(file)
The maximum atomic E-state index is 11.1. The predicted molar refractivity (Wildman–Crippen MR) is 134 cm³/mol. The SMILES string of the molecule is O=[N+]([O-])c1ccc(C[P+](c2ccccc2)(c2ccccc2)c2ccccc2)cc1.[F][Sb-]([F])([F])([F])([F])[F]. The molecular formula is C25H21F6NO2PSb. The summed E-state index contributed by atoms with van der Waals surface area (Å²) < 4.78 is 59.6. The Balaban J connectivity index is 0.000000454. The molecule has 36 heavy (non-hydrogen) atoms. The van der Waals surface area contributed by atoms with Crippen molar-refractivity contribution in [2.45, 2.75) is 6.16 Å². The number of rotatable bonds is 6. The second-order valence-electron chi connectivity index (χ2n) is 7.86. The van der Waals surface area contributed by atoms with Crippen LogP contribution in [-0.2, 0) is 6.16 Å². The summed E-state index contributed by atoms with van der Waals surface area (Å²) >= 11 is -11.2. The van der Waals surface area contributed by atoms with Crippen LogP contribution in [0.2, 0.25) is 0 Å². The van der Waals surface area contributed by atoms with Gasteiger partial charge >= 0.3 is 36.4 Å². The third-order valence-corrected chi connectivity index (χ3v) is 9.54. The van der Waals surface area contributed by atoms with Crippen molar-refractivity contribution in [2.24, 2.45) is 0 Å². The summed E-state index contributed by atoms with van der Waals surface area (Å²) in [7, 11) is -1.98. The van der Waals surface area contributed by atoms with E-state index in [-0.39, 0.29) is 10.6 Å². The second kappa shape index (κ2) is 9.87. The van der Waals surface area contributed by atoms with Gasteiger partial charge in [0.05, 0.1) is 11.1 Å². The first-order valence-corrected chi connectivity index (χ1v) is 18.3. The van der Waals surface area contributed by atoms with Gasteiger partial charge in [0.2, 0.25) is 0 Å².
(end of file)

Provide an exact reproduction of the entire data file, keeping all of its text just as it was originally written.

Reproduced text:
The maximum atomic E-state index is 11.1. The predicted molar refractivity (Wildman–Crippen MR) is 134 cm³/mol. The SMILES string of the molecule is O=[N+]([O-])c1ccc(C[P+](c2ccccc2)(c2ccccc2)c2ccccc2)cc1.[F][Sb-]([F])([F])([F])([F])[F]. The molecular formula is C25H21F6NO2PSb. The summed E-state index contributed by atoms with van der Waals surface area (Å²) < 4.78 is 59.6. The Balaban J connectivity index is 0.000000454. The molecule has 36 heavy (non-hydrogen) atoms. The van der Waals surface area contributed by atoms with Crippen molar-refractivity contribution in [2.45, 2.75) is 6.16 Å². The number of rotatable bonds is 6. The second-order valence-electron chi connectivity index (χ2n) is 7.86. The van der Waals surface area contributed by atoms with Crippen LogP contribution in [-0.2, 0) is 6.16 Å². The summed E-state index contributed by atoms with van der Waals surface area (Å²) >= 11 is -11.2. The van der Waals surface area contributed by atoms with Crippen LogP contribution in [0.2, 0.25) is 0 Å². The van der Waals surface area contributed by atoms with Gasteiger partial charge >= 0.3 is 36.4 Å². The third-order valence-corrected chi connectivity index (χ3v) is 9.54. The van der Waals surface area contributed by atoms with Crippen molar-refractivity contribution in [2.24, 2.45) is 0 Å². The summed E-state index contributed by atoms with van der Waals surface area (Å²) in [7, 11) is -1.98. The van der Waals surface area contributed by atoms with E-state index in [-0.39, 0.29) is 10.6 Å². The second kappa shape index (κ2) is 9.87. The van der Waals surface area contributed by atoms with Gasteiger partial charge in [0.05, 0.1) is 11.1 Å². The first-order valence-corrected chi connectivity index (χ1v) is 18.3. The van der Waals surface area contributed by atoms with Gasteiger partial charge in [0.2, 0.25) is 0 Å².